My last conversation with Grandpa was over the phone. He was sick and dying. I was 1,200 miles away in residency, learning how to be a family physician. I was not going to make it home in time to see him one last time.
We did not know exactly what was wrong. Sure, he could have had more tests and been admitted into the hospital, but that was not what he wanted. Thankfully, a family friend and physician had talked to my grandparents about their end-of-life goals. This discussion helped Grandpa realize what was important to him, like his faith and being with Grandma, and what was not, like spending time in doctor’s offices and hospitals.
Even though I was a physician in training, I supported his choice. He was in a peaceful place, listening to music, talking with Grandma and other friends and family.
Most people want to die at home. However, only 20 percent do. When it comes to dying, some advance planning may make a world of difference.
It does not require an official document or appointment with a lawyer to make plans for how you would like to spend your final days. It does not even necessitate a visit with your doctor, although all the above may help. The most important thing is talking to your loved ones about your wishes and goals of care.
How do you know when to have this talk, how to bring up the topic, and what to say during the conversation? How and when do you say “enough is enough” when it comes to searching for a cure, a surgery, a treatment, or spending a few more nights in the hospital? Discussing these questions may not be easy, but it is more productive and less stressful to have the conversation now rather than during a crisis.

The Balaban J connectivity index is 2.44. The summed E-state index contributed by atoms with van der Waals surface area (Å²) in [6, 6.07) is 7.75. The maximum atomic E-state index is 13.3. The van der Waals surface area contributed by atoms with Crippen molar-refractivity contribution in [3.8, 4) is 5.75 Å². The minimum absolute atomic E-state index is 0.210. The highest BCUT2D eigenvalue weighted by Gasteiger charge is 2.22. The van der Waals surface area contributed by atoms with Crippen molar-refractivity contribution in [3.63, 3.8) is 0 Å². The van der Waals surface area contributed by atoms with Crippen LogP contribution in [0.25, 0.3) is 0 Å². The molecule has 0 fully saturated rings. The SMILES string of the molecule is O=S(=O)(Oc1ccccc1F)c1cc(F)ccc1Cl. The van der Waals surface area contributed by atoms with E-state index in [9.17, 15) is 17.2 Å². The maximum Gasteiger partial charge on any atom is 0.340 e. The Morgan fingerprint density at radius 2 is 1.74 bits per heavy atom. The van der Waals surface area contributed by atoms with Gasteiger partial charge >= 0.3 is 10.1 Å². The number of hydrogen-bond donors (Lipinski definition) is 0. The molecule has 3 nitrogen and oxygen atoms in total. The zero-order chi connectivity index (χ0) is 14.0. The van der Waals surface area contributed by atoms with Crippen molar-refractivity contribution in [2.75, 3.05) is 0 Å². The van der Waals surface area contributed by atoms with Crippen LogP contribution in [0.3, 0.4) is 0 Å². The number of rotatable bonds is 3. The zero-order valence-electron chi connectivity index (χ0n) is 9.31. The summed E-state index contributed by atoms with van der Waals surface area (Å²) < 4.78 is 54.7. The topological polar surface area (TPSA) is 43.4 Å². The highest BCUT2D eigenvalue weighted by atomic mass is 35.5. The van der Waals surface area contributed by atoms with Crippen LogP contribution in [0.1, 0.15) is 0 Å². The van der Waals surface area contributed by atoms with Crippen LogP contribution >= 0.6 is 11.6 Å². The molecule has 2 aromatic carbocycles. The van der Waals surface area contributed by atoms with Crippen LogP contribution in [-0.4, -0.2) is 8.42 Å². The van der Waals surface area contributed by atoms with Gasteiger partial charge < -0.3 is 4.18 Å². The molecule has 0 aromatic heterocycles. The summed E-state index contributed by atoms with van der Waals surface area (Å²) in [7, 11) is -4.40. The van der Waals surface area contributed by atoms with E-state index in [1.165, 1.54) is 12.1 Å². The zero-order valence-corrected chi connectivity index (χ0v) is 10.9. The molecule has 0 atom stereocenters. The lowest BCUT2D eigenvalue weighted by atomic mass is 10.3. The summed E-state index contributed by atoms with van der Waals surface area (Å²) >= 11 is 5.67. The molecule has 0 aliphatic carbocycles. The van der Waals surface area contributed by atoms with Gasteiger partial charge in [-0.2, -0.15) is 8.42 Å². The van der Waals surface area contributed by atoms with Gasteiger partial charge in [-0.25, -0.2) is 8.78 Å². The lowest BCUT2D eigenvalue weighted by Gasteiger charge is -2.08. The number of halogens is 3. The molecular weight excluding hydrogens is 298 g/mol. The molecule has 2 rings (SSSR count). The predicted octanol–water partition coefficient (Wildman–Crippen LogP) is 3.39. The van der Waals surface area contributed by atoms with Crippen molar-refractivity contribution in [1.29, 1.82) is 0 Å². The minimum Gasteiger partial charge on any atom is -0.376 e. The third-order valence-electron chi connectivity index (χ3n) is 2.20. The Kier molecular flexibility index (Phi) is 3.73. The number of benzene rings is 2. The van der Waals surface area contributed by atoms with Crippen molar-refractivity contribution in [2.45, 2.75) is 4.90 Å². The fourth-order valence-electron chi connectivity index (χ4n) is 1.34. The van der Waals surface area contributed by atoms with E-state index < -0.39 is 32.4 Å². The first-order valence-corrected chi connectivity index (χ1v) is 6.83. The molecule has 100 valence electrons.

Start with scheduling an appointment with your doctor for the sole purpose of talking about your end-of-life goals, expectations, and values. Then, together, adjust your care plan accordingly. Revisit these discussions periodically with your family and your healthcare providers.
It was tough not being there with Grandpa, but he was at peace, so I was at peace. This past year, many others have had to say goodbye remotely or did not even have the chance. This is a reminder for us all to have meaningful conversations, to tell our loved ones how much they mean to us, and to cherish the time we do have together.
Andrew Ellsworth, M.D. is part of The Prairie Doc® team of physicians and currently practices family medicine in Brookings, South Dakota. For free and easy access to the entire Prairie Doc® library, visit www.prairiedoc.org and follow Prairie Doc® on Facebook featuring On Call with the Prairie Doc® a medical Q&A show streaming on Facebook most Thursdays at 7 p.m. central.